Thursday, August 16, 2007

More NCJRS Abstracts, August 16, 2007


NCJ 219163
Jacquelyn C. Campbell; Nancy Glass; Phyllis W. Sharps; Kathryn Laughon; Tina Bloom
Intimate Partner Homicide: Review and Implications of Research and Policy
Trauma, Violence, & Abuse
Volume:8 Issue:3 Dated:July 2007 Pages:246 to 269

This literature review presents and critiques the research evidence pertinent to major risk factors for intimate-partner homicide (IPH) in general and for intimate-partner homicide of women (femicide) in particular. The number-one risk factor for IPH, whether the victim is a male or female, is at least one previous incident of domestic violence. Other major risk factors for IPH are access to a gun, estrangement of the partners, threats to kill and threats with a weapon, and nonfatal strangulation. Research shows that women are nine times more likely to be killed by an intimate partner (husband, boyfriend, same-sex partner, or ex-partner) than by a stranger. IPH has decreased significantly during the past 30 years for both male and female victims, with the decrease being greatest for male victims. The increase in domestic violence resources and policy changes regarding domestic violence and gun access are partly responsible for this decrease. Unemployment is the primary demographic risk factor for IP femicide, when compared to race, income, and education. Risk factors for IP homicide-suicide, which is almost always a female victim and male perpetrator, include prior mental health problems in the perpetrator and other risk factors for IPH without suicide. More research is needed on same-sex IPHs, attempted IPHs, and on policies and practices that prevent IPHs. The literature review presents research related to IPH during the past 10 years with implications for the health care, advocacy, and criminal justice systems. Critiques of individual studies are mentioned as reviewed, with an overall critique of the studies in the field, gaps in knowledge, and recommendations for policy and future research presented at the conclusion of the article. 1 table, 1 figure, and 104 references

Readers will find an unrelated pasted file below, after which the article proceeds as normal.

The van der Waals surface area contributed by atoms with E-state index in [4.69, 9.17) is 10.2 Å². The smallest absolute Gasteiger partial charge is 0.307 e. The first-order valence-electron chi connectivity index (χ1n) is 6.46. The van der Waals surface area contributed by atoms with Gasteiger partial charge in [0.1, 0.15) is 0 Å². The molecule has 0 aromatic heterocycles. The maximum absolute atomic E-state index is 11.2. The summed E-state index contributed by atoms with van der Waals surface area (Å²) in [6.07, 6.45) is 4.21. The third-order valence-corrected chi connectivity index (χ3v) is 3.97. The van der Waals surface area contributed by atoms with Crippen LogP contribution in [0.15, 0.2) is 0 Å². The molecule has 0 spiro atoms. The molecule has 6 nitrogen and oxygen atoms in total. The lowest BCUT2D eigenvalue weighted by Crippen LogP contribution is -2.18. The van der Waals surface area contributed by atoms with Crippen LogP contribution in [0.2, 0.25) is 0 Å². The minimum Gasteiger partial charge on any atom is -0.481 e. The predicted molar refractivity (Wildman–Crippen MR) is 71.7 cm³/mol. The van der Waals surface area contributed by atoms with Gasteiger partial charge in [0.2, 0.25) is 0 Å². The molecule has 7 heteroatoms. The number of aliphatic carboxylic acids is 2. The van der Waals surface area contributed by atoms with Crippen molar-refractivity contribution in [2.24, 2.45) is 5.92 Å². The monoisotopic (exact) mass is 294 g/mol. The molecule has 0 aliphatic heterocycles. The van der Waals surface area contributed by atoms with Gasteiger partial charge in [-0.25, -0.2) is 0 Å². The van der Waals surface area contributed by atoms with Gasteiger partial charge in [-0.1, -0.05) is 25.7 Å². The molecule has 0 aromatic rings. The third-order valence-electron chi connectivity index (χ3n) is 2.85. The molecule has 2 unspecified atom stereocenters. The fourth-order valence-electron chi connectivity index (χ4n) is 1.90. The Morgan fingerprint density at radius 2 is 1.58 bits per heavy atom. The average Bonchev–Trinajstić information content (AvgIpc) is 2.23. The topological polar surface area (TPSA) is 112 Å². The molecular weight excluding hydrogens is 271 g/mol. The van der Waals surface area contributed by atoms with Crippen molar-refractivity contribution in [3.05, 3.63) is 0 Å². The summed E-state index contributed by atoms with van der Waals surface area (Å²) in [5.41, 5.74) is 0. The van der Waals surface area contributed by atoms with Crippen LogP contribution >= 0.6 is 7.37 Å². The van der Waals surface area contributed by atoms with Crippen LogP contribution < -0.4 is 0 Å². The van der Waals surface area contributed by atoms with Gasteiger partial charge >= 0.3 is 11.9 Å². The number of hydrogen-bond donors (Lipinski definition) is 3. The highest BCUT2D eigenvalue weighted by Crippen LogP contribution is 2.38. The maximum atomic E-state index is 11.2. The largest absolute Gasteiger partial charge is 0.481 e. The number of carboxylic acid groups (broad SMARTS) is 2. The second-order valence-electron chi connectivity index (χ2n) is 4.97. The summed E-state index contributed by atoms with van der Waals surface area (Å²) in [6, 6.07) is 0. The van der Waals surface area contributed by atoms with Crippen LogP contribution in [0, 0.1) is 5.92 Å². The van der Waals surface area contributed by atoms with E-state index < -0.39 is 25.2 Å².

NCJ 219211
Grace M. Barnes; Joseph H. Hoffman; John W. Welte; Michael P. Farrell; Barbara A. Dintcheff
Adolescents' Time Use: Effects on Substance Use, Delinquency and Sexual Activity
Journal of Youth and Adolescence
Volume:36 Issue:5 Dated:July 2007 Pages:697 to 710

This study analyzed the effects of adolescent time use on heavy alcohol use, cigarette smoking, illicit drug use, delinquency, and sexual activity. Results indicated that the two factors most predictive of adolescent problem behaviors were family time and peer time. Specifically, family time emerged as a protective factor against all five problem behaviors under analysis while peer time emerged as a significant risk factor for all five problem behaviors. Family time, however, did not appear to buffer the relationship between unsupervised peer time and problem behaviors. These findings are consistent with both social control theory and the routine activity perspective. The results suggest that social policies that encourage parents and adolescents to spent social time together in the company of other adults and adolescents may facilitate the prevention of substance abuse, delinquency, and risky sexual behavior in older adolescents. Future research is needed to understand why higher levels of deviance seem to be associated with time spent alone/relaxing. Data were drawn from the responses of 606 adolescents to wave 3 of a 6-wave longitudinal study that focused on the development of alcohol misuse and related problem behaviors. Participants were recruited from western New York using random-digit-dialing telephone sampling procedures. Participants completed face-to-face interviews regarding their alcohol use patterns, engagement in delinquency, sexual activity, sociodemographic characteristics, and time spent on a variety of activities, including homework, extracurricular activities, sports time, alone time, paid work, housework, television watching, and variables measuring family time and peer time. Hierarchical regression models were used to analyze the data. Tables, references

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